The present application claims priority from Japanese Patent Application No. 2005-364284, filed on Dec. 19, 2005, the disclosure of which is incorporated herein by reference in its entirety.

BACKGROUND OF THE INVENTION

1. Field of the Invention

The present invention relates to a liquid transporting apparatus which transports an electroconductive liquid.

2. Description of the Related Art

A recording head of an ink-jet type which jets an ink from nozzles onto a recording medium is generally used for a printer which records an image or the like by discharging (jetting) an ink onto a recording medium such as a recording paper. In such a recording head of the ink-jet type, however, the structure of an ink channel in the recording head and the structure of an actuator which generates a jetting pressure to be applied to the ink become special and complicated. Therefore, it has been difficult to minitualize the recording head by arranging a plurality of nozzles highly densely.

In view of this, the inventor of the present invention has proposed a new type of a recording head which uses, in a case that a surface of an electrode is covered by an insulating layer, a phenomenon (electrowetting phenomenon) in which a liquid repellent property (wetting angle) is changed on a surface of the insulating layer when an electric potential difference is changed between an electric potential of the surface of the insulating layer and an electric potential of the electrode (for example, see US Patent Application Publication No. US2005/219330 (corresponding to Japanese Patent Application Laid-open No. 2005-288875)). This recording head includes a plurality of individual channels formed as a plurality of grooves. Further, an individual electrode is provided to a channel-forming surface of each of the individual channels (bottom surface of each of the grooves); and in each of the individual channels, the surface of the individual electrode is covered by the insulating layer. Furthermore, since an ink in the head is in contact with a common electrode which is kept at a ground electric potential, an electric potential of the ink is always maintained at the ground electric potential. Moreover, at an upstream side of the individual channels, there is provided a pump which pressurizes the ink toward a discharge section formed in each of the individual channels at a front end (downstream end) thereof.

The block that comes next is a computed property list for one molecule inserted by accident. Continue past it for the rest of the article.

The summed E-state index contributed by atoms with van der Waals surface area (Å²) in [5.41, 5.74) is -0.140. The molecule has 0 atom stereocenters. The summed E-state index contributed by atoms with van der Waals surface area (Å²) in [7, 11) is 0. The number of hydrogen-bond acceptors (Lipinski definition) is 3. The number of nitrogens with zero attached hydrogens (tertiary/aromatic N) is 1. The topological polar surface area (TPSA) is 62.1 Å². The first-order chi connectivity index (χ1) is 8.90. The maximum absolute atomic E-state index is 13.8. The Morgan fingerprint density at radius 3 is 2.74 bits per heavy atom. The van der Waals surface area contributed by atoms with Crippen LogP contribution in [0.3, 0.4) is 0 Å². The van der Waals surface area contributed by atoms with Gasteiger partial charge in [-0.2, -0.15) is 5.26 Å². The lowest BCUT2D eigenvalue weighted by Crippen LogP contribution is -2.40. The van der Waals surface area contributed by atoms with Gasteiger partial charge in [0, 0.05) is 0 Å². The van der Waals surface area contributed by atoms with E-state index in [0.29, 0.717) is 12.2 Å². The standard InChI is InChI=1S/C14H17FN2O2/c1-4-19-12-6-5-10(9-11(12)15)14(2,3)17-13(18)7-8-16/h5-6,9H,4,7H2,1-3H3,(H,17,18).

Here, an electric potential of the individual electrode is the ground electric potential, and when there is no electric potential difference between the ink and the individual electrode, then the liquid repellent property (wetting angle) on the surface of the insulating layer at a portion thereof sandwiched between the ink and the individual electrode is higher than a liquid repellent property on the surface of the insulating layer at an area thereof in which the insulating layer of a groove bottom surface is not provided or partially absent. Therefore, the ink cannot flow (cross) over or across the surface of the insulating layer to the discharge section, and thus the ink is not discharged from the discharge section. On the other hand, when the electric potential of the individual electrode is a predetermined electric potential which is different from the ground electric potential, there arises an electric potential difference between the ink and the individual electrode, and the liquid repellent property (wetting angle) is lowered on the surface of the insulating layer at the portion thereof sandwiched between the ink and the individual electrode (electrowetting phenomenon). As a results, the ink pressurized by the pump become movable to the discharge section while wetting the surface of the insulating layer, and the ink is discharged from the discharge section.